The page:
1960/85 Citroen Charleston re­minder of Casablanca days

The Washington Times Daily - - Auto -

When Citroen built the av­er­age car for the av­er­age French­man more than half a cen­tury ago, Adil Dri­ouech was not their tar­get au­di­ence. In­deed, he had not yet been born when the 2CV model was in­tro­duced.

The pop­u­lar — in France — car never achieved great suc­cess as an ex­port com­mod­ity ex­cept in cer­tain French en­claves such as Morocco. The last Deux Che­vaux, No. 5,114,466, was man­u­fac­tured in 1990 and by that time the streets of Casablanca were full of the small, un­der­pow­ered but prac­ti­cal cars. In his youth, Mr. Dri­ouech en­coun­tered count­less 2CV Citroens and thought noth­ing of them un­til he im­mi­grated to the United States in Au­gust 1994.

Be­cause of safety stan­dards, the Deux Che­vaux was not wel­come in the U.S. About a year af­ter he ar­rived in the United States, Mr. Dri­ouech was sur­prised to see a women driv­ing one of the lit­tle Citroens on the street. He at­tempted to catch her but the traf­fic was too much. But the Deux Che­vaux fire had been kin­dled.

Mr. Dri­ouech learned that lat­ter-day Citroens could be as­sem­bled on old frames and be im­ported into the United States as an­tique au­to­mo­biles. With that knowl­edge, he be­gan search­ing for the Deux Che­vaux of his dreams, a

flashy Charleston, the fan­ci­est model.

‘I looked for 10 years to find the car I wanted,’ he says. ‘I’ve al­ways wanted one of these.’

Fi­nally, in March of 2000, he saw an ad of­fer­ing a 1985 Deux Che­vaux Charleston built on a 1960 chas­sis. The car was on Long Is­land, N.Y.

With his me­chan­i­cally in­clined fa­ther-in-law, John Roberts, by his side as an ad­vi­sor, the two drove 41/2 hours to New York to see what they could see. As they ap­proached the ad­dress, they spot­ted the yel­low-and-black Citroen.

They learned that the car had been re­stored in The Nether­lands and the man sell­ing the 12.6-foot-long car had owned it about two years.

The French me­chan­i­cals baf­fled Mr. Roberts who said, ‘It looks OK to me.’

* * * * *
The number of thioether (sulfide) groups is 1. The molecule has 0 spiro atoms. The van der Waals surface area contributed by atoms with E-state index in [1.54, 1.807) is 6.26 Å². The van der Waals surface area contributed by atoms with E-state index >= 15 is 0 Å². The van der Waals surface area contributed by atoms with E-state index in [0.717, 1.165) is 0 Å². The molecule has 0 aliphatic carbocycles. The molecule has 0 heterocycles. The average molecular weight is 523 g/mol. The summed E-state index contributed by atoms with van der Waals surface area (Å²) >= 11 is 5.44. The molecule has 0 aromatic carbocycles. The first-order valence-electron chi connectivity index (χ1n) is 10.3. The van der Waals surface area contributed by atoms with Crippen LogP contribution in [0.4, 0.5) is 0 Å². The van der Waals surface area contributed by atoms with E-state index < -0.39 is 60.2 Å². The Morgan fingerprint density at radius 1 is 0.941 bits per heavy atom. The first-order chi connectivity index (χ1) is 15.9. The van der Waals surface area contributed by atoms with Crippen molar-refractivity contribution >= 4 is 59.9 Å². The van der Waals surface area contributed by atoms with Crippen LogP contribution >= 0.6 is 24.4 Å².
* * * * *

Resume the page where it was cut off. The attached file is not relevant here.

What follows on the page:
Ne­go­ti­a­tions didn’t con­sume much time and much to Mr. Dri­ouech’s sur­prise, the owner gave him some spare parts, a new ex­haust sys­tem, two new tires and a va­ri­ety of light bulbs.

‘I was think­ing,’ Mr. Dri­ouech says, ‘Buy this car and get ready for rust prob­lems.’

The lit­tle Citroens have al­ways been prone to rust.

Still, he had to have the car. ‘It’s nice, unique and sim­ple,’ he ex­plains. He was im­me­di­ately at home with the quirky gear-shift lever pro­trud­ing from the dash­board that op­er­ates the four-speed trans­mis­sion.

As Mr. Dri­ouech drove off in his new old car, the odome­ter had recorded 77,000 kilo­me­ters but he ques­tions the ac­cu­racy of that in­stru­ment. The trip home to Springfield took seven hours. ‘We got home at 11 p.m.,’ Mr. Dri­ouech says, ‘It was a long day.’

Travers­ing the length of the New Jer­sey Turn­pike, he laments, ‘I didn’t pass one car, not even a bi­cy­cle.’ His fa­ther-in-law pa­tiently fol­lowed the Citroen, putting along at the min­i­mum speed on the toll road. ‘I didn’t want to harm it,’ Mr. Dri­ouech says.

Now that he’s more fa­mil­iar with his car, he says he some­times will drive at 60 mph, ‘but no more than 60,’ he says. He never ven­tures out in his 1,235-pound car on windy days. ‘I don’t take a chance on the high­way.’

A vent the width of the car, 4 feet, 10.25 inches, can be opened be­low the wind­shield for fresh air. A screen over the open­ing fil­ters out most in­sects.

‘The en­gine won’t let you down,’ Mr. Dri­ouech says. The diminu­tive car rolls along on 235R15 tires and is halted by disc brakes. The flat twin-cy­cling, over­head-valve en­gine is air cooled and de­vel­ops 29 horse­power. Fac­tory spec­i­fi­ca­tions in­di­cate a top speed of 71 mph and a zero-to-60 mph time of 32 sec­onds. The prac­ti­cal lit­tle car, how­ever, does de­liver 40 miles per gal­lon.

The up­hol­stery in­side the car is a gray cloth and a pack­age shelf is un­der the dash­board. Mr. Dri­ouech points out that his car is equipped with seat belts and has a Solex car­bu­re­tor. The en­gine takes 10W40 oil, he re­ports, which is read­ily avail­able. The spe­cial brake fluid is dif­fi­cult to find, he says, ex­cept in France.

Rack and pin­ion steer­ing gives the Citroen an in­cred­i­ble nim­ble­ness that Mr. Dri­ouech has ap­pre­ci­ated in the al­most 2,000 kilo­me­ters he has driven the car this year.

‘It’s a happy car,’ he says. It brings a lot of smiles to other mo­torists as well as to pedes­tri­ans.

A re­cur­ring ques­tion posed by ad­mir­ers that al­ways amuses Mr. Dri­ouech is, ‘Did you make it your­self?’

The hood and front fenders are eas­ily re­moved with the turn of a few bolts. Open­ing the hood is an­other story as the owner demon­strates.

The air-cooled, 602 cc, OHV en­gine de­vel­ops 29 horse­power.

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